Of course, Mölder uses these ideas as an artist (and not as a philosopher or theorist); in other words, to frame and present her own (visual) ideas. The key given to the viewer (the accompanying text) talks about the relationship between the public and private; the imagery adds another crucial element – an illusionary quality. The nature photograph of the camera in the back room is illuminated and installed in such a way that the flat surface of the photograph produces an illusion of depth. The nature photograph in the first room displays a reflection on the surface of water. And the scene from New York right beside it documents the process of creating an illusionistic image in the public urban space – a monumental painting depicting urban space. The textual focus could be understood as a narrower question: How does institutional space (e.g a gallery) define the artist's (or why not even the viewer's) subjectivity and personal identity? But the topic of the illusion is considerably broader, relating to contemporary theories of identity and photography. So, despite the minimal visual, the viewer is provided with significantly more clues than it initially seems. What to do with all of these?


Ways of looking/interpreting

Marking the generalised experience of space and looking is definitely a more important element in Krista Mölder's exhibitions than the idiosyncrasy of each of the works. This is also evident in the fact that the artist prefers to present series of works as a way of constructing the visual message, which is exactly what she has done in all of her exhibitions to date. In the photographs, the depictions are visually so minimal that they are oftentimes only a couple of elements short of displaying an empty space, and the use of seriality seems like amplification. The images depicting individual objects or parts of a space, start a dialogue, are dependent on each other and draw the viewer's attention to coherence and the unifying whole in places where individual photographs could only signify autonomous singularity. As Margot Kask has noted, looking at Mölder's work as sets of series, it gives off an impression that those series of photographs are actually articulated using "the language of space".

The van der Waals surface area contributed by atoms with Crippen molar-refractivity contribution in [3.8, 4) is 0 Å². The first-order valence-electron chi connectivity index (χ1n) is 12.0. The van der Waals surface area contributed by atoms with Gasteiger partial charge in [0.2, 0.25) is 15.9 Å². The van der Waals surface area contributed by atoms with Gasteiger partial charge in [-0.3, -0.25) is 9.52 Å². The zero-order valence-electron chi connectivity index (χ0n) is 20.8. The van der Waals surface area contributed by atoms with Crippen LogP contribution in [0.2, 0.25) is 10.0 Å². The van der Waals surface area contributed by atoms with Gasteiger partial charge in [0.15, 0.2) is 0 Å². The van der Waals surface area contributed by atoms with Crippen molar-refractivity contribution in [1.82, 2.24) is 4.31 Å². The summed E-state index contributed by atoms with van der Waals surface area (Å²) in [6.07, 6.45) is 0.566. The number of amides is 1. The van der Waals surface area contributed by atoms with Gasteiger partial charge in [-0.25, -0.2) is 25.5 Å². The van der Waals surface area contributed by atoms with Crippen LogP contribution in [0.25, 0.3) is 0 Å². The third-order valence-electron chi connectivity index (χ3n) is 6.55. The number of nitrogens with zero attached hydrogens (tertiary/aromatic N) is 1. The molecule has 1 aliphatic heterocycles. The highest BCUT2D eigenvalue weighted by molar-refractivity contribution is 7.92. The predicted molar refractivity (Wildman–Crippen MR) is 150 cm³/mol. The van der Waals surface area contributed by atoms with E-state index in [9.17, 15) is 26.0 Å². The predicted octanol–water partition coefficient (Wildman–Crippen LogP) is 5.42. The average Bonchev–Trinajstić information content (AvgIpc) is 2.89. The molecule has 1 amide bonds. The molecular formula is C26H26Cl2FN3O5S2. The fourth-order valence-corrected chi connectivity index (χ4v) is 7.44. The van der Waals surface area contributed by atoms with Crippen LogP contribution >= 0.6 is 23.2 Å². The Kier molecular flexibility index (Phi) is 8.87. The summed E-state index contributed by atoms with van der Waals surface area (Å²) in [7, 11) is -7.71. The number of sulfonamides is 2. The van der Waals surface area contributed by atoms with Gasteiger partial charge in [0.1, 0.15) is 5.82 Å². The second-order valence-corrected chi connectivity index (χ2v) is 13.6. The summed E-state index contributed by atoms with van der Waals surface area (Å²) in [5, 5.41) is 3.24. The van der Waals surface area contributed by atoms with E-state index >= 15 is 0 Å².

All four photographs of the "Non-Places" are thematically dealing with space and (non)places as well; however, this time, the mode of presentation has changed somehow. "Non-Places" is an exhibition the artist has constructed and conceived as a whole that requires a certain way of looking, although in this case a clear principle of seriality was abandoned. The spatial arrangement supports the fact that each photograph functions rather as an independent work, and even more so, considering the whole is not created by the visual-aesthetic likeness but by the thematic-conceptual frame of the exhibition. Maybe this is the reason these four photographs as a set created a looking experience for me that did not culminate with satisfaction caused by a sudden understanding but with a kind of unresolved tension that I would like to explore in more depth.


The decline of the personal

In various conversations and interviews, the artist has highlighted the question of how something deeply personal functions in public space and in the public eye. What happens to her photographs, which are the result of a subjective way of looking, in a public art space which also operates as a commercial gallery and where a gallerist works daily? In order to get an overview of this experiment, the artist should remain in the gallery as a participant observer and maybe even record how her works start or cease functioning in this environment. For me, this initial thought experiment is merely an excuse for making an exhibition that does not need to be considered much in the process of interpretation.